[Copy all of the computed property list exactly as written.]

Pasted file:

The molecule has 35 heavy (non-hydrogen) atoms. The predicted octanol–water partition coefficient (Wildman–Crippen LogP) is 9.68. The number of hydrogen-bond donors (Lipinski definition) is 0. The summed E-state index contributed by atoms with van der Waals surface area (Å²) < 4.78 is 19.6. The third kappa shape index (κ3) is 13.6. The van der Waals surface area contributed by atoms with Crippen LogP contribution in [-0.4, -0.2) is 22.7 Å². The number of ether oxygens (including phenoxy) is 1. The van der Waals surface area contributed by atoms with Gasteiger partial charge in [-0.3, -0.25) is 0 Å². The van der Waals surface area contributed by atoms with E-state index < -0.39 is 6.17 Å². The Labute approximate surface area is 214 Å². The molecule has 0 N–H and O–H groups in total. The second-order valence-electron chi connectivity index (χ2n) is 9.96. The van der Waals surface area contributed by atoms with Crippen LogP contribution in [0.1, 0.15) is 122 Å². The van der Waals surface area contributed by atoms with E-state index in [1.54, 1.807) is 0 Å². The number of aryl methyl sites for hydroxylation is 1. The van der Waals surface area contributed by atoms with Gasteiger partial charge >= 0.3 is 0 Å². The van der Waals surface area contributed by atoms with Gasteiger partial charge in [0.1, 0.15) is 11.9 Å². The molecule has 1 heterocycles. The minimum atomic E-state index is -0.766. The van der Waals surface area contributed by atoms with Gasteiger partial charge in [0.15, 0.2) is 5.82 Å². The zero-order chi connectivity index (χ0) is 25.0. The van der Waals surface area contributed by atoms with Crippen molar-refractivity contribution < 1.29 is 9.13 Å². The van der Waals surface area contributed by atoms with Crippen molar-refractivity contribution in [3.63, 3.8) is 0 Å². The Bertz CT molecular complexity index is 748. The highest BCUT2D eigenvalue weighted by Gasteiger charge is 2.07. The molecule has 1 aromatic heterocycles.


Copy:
The molecule has 35 heavy (non-hydrogen) atoms. The predicted octanol–water partition coefficient (Wildman–Crippen LogP) is 9.68. The number of hydrogen-bond donors (Lipinski definition) is 0. The summed E-state index contributed by atoms with van der Waals surface area (Å²) < 4.78 is 19.6. The third kappa shape index (κ3) is 13.6. The van der Waals surface area contributed by atoms with Crippen LogP contribution in [-0.4, -0.2) is 22.7 Å². The number of ether oxygens (including phenoxy) is 1. The van der Waals surface area contributed by atoms with Gasteiger partial charge in [-0.3, -0.25) is 0 Å². The van der Waals surface area contributed by atoms with E-state index < -0.39 is 6.17 Å². The Labute approximate surface area is 214 Å². The molecule has 0 N–H and O–H groups in total. The second-order valence-electron chi connectivity index (χ2n) is 9.96. The van der Waals surface area contributed by atoms with Crippen LogP contribution in [0.1, 0.15) is 122 Å². The van der Waals surface area contributed by atoms with E-state index in [1.54, 1.807) is 0 Å². The number of aryl methyl sites for hydroxylation is 1. The van der Waals surface area contributed by atoms with Gasteiger partial charge >= 0.3 is 0 Å². The van der Waals surface area contributed by atoms with Gasteiger partial charge in [0.1, 0.15) is 11.9 Å². The molecule has 1 heterocycles. The minimum atomic E-state index is -0.766. The van der Waals surface area contributed by atoms with Gasteiger partial charge in [0.15, 0.2) is 5.82 Å². The zero-order chi connectivity index (χ0) is 25.0. The van der Waals surface area contributed by atoms with Crippen molar-refractivity contribution < 1.29 is 9.13 Å². The van der Waals surface area contributed by atoms with Crippen molar-refractivity contribution in [3.63, 3.8) is 0 Å². The Bertz CT molecular complexity index is 748. The highest BCUT2D eigenvalue weighted by Gasteiger charge is 2.07. The molecule has 1 aromatic heterocycles.